What You Need to Know About that California Proposition 65 Cancer Warning on Your Shoes
Boots? Wedges? Oxfords? Flats? Can’t get enough of them (just ask my husband … and our closet). But the chemical warning you might catch on a pair of shoes online? I’d like to go without that worrisome little label.
The caveat to an otherwise exciting purchase reads: “Warning: This product contains chemicals known to the state of California to cause cancer, birth defects or other reproductive harm.” And there’s no other explanation than that—not how serious we should take these labels, why said shoes or other fashion pieces are for sale if they could create such health problems, what chemicals are in them, nothing. So, I did a little digging. Here’s everything you need to know about this warning and how significant it really is (hint: not very).
Where it came from
According to the Office of Environmental Health Hazard Assessment (OEHHA), the warning started in 1986 through the Safe Drinking Water and Toxic Environment Act. Better known as Proposition 65, the California initiative was an answer to growing voter concerns on being exposed to toxic chemicals.
A law for those shipping to and in California, companies with 10 or more employees are required to provide warnings for products that can cause exposures to significant levels of any of the roughly 850 chemicals labeled by the OEHHA as dangerous. If they do not provide a warning and exposures to chemicals occur through use of their products, companies can be subject to lawsuits from private citizens, consumer advocacy groups, district attorneys, the California Attorney General’s Office or others. Penalties can be as much as $2,500 “per violation per day.”
After 29 years, most Californians will tell you they see this warning everywhere. But online shopping is taking it beyond California state lines to the rest of the country, as some nationwide companies opt to put the warning on all products to safeguard against the penalty all together.
Where you’ll see it
Fashion-wise, you are likely to see the label on shoes, accessories and clothing that contains textiles like leather and synthetic products. It means the product contains one or more of the chemicals listed in Proposition 65 and that you will be exposed to that chemical(s) using the product.
How much you are exposed to is impossible to tell unless you consult each company directly. OEHHA compiles the list of dangerous chemicals and determines the level in which a warning label is required, but each individual company is responsible for determining if their product requires a label.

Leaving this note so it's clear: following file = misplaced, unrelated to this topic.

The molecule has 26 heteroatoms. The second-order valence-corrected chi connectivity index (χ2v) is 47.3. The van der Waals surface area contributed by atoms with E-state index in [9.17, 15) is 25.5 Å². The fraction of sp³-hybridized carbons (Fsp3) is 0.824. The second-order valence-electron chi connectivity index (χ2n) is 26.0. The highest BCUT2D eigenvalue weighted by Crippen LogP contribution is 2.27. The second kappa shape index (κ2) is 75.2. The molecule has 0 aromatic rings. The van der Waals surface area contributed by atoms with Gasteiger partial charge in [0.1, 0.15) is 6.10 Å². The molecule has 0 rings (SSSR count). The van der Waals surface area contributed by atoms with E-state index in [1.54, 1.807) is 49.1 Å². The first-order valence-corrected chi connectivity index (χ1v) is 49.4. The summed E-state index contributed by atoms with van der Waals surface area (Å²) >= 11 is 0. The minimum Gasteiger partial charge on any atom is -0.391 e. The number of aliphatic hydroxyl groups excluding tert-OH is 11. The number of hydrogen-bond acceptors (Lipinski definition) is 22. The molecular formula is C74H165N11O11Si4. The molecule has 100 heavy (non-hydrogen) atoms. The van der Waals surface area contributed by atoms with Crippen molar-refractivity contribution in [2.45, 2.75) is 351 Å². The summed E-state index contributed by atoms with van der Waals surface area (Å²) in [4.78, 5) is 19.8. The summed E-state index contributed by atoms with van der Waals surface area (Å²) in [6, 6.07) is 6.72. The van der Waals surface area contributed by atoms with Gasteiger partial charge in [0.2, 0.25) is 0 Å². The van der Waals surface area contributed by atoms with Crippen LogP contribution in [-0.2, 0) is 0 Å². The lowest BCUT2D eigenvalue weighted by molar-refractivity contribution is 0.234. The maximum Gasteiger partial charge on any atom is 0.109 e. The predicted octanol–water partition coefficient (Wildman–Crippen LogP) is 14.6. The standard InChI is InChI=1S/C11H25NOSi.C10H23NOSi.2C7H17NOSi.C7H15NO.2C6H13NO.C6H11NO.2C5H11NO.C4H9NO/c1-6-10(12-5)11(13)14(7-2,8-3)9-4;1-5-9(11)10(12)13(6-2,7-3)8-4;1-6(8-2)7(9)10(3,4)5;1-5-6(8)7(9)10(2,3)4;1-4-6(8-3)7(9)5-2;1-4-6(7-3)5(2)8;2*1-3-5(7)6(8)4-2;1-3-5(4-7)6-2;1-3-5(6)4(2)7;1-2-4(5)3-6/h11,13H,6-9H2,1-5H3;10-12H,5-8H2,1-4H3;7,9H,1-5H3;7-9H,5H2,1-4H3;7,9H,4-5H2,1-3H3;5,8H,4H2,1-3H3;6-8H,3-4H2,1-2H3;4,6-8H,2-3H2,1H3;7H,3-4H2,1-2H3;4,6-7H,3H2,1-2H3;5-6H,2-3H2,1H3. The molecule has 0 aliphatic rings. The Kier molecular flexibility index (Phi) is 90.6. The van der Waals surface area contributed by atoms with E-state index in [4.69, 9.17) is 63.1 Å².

According to the OEHHA website, “a business may choose to provide a warning simply based on its knowledge, or assumption, about the presence of a listed chemical without attempting to evaluate the levels of exposure.” In other words, some companies may use the label without actually testing if the product needs it, so there are circumstances when the warning could be there for no reason.
So, are these products dangerous?
Good news: not as dangerous as they sound. It turns out experts even have trouble agreeing on that bit. Here are the facts:
To help companies determine if they need to provide the warning, OEHHA established safe harbor levels. A safe harbor level is an amount of a chemical that poses no significant risk. For chemicals causing cancer, there is no significant risk if the chance of developing cancer is 1 in 100,000 or less over a 70-year lifetime. In other words, one person being exposed to a chemical for 70 years would have a 1 in 100,000 chance of actually getting cancer from that exposure.
For birth defects and reproductive harm, they take the level of a chemical that has been proven to pose no harm and divide that by 1,000 to determine the safe harbor level. If the amount of chemical goes over this quantity, a warning is required. “These safe harbor levels are levels of exposure in micrograms per day,” says Chief Martha Sandy, Ph.D., of OEHHA’s Reproductive and Cancer Hazard Assessment Branch.
Sam Delson, deputy director for External and Legislative Affairs at the California OEHHA. says the warning does not mean major risk: “A Proposition 65 warning does indicate some level of risk, but in most cases the risk is fairly low. If there was some sort of immediate danger there would likely be some other reason why they couldn’t sell it.” The initiative, explains Delson, aims to educate people on what they are buying and incentivize companies to make their products safer.
Ultimately, the decision of risk is up to each individual. Delson says if you see a product with a warning and then find a comparable product without the warning, you may want to choose the product without the warning.
However, Delson himself is a cancer survivor and still uses products with the Proposition 65 label: “I take cancer very seriously, I’m 11 years cancer free, but I personally don’t get alarmed because I know there are risks in everything we do in life.”
At the time I spoke with Delson, the office was in the process of proposing changes to the warnings “to make them more useful and informative.”
The proposed edits include listing the specific chemicals in each product on the label and steering consumers to a website that includes information on hazards and how to lessen your exposure.